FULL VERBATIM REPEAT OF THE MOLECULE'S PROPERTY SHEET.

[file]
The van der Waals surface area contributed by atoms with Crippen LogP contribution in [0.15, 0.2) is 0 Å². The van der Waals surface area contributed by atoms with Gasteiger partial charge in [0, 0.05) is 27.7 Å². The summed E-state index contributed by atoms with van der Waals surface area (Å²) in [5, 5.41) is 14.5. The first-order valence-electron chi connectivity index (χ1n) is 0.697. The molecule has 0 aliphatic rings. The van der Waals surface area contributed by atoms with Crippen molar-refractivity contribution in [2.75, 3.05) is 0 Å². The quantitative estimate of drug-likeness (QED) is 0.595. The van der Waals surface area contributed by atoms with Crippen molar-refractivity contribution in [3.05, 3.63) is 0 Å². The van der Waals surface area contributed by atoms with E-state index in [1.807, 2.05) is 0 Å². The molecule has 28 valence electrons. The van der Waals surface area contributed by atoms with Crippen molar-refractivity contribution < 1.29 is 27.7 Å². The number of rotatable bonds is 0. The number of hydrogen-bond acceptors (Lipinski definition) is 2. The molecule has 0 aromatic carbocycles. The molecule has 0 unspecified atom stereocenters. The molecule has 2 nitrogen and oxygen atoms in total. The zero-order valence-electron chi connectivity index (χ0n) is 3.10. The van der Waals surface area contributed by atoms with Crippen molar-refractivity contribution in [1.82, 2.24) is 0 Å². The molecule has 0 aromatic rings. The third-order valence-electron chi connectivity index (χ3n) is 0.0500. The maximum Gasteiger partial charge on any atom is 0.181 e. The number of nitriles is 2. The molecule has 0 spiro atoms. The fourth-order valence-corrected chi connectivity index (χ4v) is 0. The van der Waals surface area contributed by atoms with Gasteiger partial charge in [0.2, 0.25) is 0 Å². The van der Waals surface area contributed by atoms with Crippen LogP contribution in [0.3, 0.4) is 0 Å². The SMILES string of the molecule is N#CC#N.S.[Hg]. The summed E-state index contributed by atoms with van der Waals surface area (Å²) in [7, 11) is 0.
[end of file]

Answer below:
The van der Waals surface area contributed by atoms with Crippen LogP contribution in [0.15, 0.2) is 0 Å². The van der Waals surface area contributed by atoms with Gasteiger partial charge in [0, 0.05) is 27.7 Å². The summed E-state index contributed by atoms with van der Waals surface area (Å²) in [5, 5.41) is 14.5. The first-order valence-electron chi connectivity index (χ1n) is 0.697. The molecule has 0 aliphatic rings. The van der Waals surface area contributed by atoms with Crippen molar-refractivity contribution in [2.75, 3.05) is 0 Å². The quantitative estimate of drug-likeness (QED) is 0.595. The van der Waals surface area contributed by atoms with Crippen molar-refractivity contribution in [3.05, 3.63) is 0 Å². The van der Waals surface area contributed by atoms with E-state index in [1.807, 2.05) is 0 Å². The molecule has 28 valence electrons. The van der Waals surface area contributed by atoms with Crippen molar-refractivity contribution < 1.29 is 27.7 Å². The number of rotatable bonds is 0. The number of hydrogen-bond acceptors (Lipinski definition) is 2. The molecule has 0 aromatic carbocycles. The molecule has 0 unspecified atom stereocenters. The molecule has 2 nitrogen and oxygen atoms in total. The zero-order valence-electron chi connectivity index (χ0n) is 3.10. The van der Waals surface area contributed by atoms with Crippen molar-refractivity contribution in [1.82, 2.24) is 0 Å². The molecule has 0 aromatic rings. The third-order valence-electron chi connectivity index (χ3n) is 0.0500. The maximum Gasteiger partial charge on any atom is 0.181 e. The number of nitriles is 2. The molecule has 0 spiro atoms. The fourth-order valence-corrected chi connectivity index (χ4v) is 0. The van der Waals surface area contributed by atoms with Gasteiger partial charge in [0.2, 0.25) is 0 Å². The van der Waals surface area contributed by atoms with Crippen LogP contribution in [0.3, 0.4) is 0 Å². The SMILES string of the molecule is N#CC#N.S.[Hg]. The summed E-state index contributed by atoms with van der Waals surface area (Å²) in [7, 11) is 0.